I couldn't reach her the next day on her birthday, and had to leave my wishes in a message. She didn’t call back, probably having too much fun to bother. The day after her birthday, I got a call from the road, but it wouldn’t be from her. Instead it was from the officer on the scene of the disaster she had just been in, saddled with the duty of telling me “your mother didn’t survive the accident.” Six months pregnant and shellshocked, it was the darkest day of my life.

I’ve now lived the past eight years without my mother, and those same eight years with the void she left… Eight years with my daughter and the overwhelming happiness, intense love, and joyous fulfillment of being her mom, and eight years without my most loyal supporter and eager babysitter-to-be… Eight years without hearing my kids call my mom “Grandma,” and eight years with a pervasive sense of loss… loss of the vision of how I expected my life to unfold, loss of the delusion of control over my life and what may happen in it, and loss of an emotional bond that was so embedded in the fiber of my being that I have had to fight and flounder to find my way to live without it.

Yet, my mom was not my hero. She was not someone I emulated or wanted to be like. She was fragile, she was damaged, and she was, at times, hopelessly hopeless. Her life disappointed her in a way that she found hard to manage, hard to accept, and hard to overcome. She had an extremely rough time of it, not because she had a wholly rough life, but because she perceived it as rough and received it as rough. Her perspective skewed heavily to the glass half empty and try as she might, she rarely was able to get that damn glass full.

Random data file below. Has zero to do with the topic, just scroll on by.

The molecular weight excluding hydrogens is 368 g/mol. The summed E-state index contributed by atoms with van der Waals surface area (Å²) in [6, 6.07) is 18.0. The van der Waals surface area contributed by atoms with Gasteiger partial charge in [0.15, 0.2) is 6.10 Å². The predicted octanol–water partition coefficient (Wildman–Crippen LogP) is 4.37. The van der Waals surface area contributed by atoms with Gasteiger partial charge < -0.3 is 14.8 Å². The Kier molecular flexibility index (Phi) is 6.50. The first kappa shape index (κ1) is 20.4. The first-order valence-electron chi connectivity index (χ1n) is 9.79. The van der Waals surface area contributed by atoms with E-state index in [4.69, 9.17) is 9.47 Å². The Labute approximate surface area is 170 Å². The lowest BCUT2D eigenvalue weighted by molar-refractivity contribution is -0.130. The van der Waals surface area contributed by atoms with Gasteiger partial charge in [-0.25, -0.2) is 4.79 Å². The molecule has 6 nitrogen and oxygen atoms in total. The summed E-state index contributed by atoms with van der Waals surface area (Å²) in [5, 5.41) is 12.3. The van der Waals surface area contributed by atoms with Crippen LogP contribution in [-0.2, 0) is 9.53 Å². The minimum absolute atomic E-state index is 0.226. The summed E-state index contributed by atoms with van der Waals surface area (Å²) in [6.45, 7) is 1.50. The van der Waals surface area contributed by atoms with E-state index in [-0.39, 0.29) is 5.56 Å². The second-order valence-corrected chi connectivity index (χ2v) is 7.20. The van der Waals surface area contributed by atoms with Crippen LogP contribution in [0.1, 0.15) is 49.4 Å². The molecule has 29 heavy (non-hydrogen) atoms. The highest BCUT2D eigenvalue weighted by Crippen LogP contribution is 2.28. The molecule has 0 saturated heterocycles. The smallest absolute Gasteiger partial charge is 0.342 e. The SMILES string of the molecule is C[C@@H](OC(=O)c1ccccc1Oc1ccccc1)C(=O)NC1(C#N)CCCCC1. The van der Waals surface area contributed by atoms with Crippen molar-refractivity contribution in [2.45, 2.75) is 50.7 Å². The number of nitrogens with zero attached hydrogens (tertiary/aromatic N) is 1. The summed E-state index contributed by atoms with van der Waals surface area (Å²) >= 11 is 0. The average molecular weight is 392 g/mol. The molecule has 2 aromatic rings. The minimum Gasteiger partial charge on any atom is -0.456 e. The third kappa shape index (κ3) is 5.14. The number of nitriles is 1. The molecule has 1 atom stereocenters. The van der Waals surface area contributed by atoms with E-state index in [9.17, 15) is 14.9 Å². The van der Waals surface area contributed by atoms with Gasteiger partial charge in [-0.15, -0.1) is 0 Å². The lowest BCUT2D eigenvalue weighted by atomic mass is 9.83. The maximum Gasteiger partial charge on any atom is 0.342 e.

My siblings and I grew up under the weight of this, which shaped us and cursed us with ingrained habits and programmed behaviors developed throughout our childhood that we have had to work (and still work) to overcome as adults. It is the reason that, in my 20’s and 30’s, I focused my energy on how not to be like her. I have since realized that the more you concentrate on what you don't want, the more you draw it to you. So I don't do that anymore.

But it wasn't until my mom died that I fully realized most everyone else she came in contact with had a very different perception of her. I know they had to have seen her dark side, but I think most of them chose to focus on her more endearing qualities, maybe because she often was just so fun to be around. She was cleverly sarcastic, generous to a fault, wickedly daring and inappropriately funny. She was always up for a drink, a smoke, a laugh, a party, an adventure. Adored by her friends, treasured by her colleagues, and loved by her family, my mother succeeded more than she failed in lighting up the lives of those around her with her charm, beauty, and intoxicating likability. This was never more apparent than on the day of her memorial, when the chapel was bursting at the seams with people from all stages of her life, all there to mourn the loss of one of the kindest and most lovely spirits ever to walk this Earth.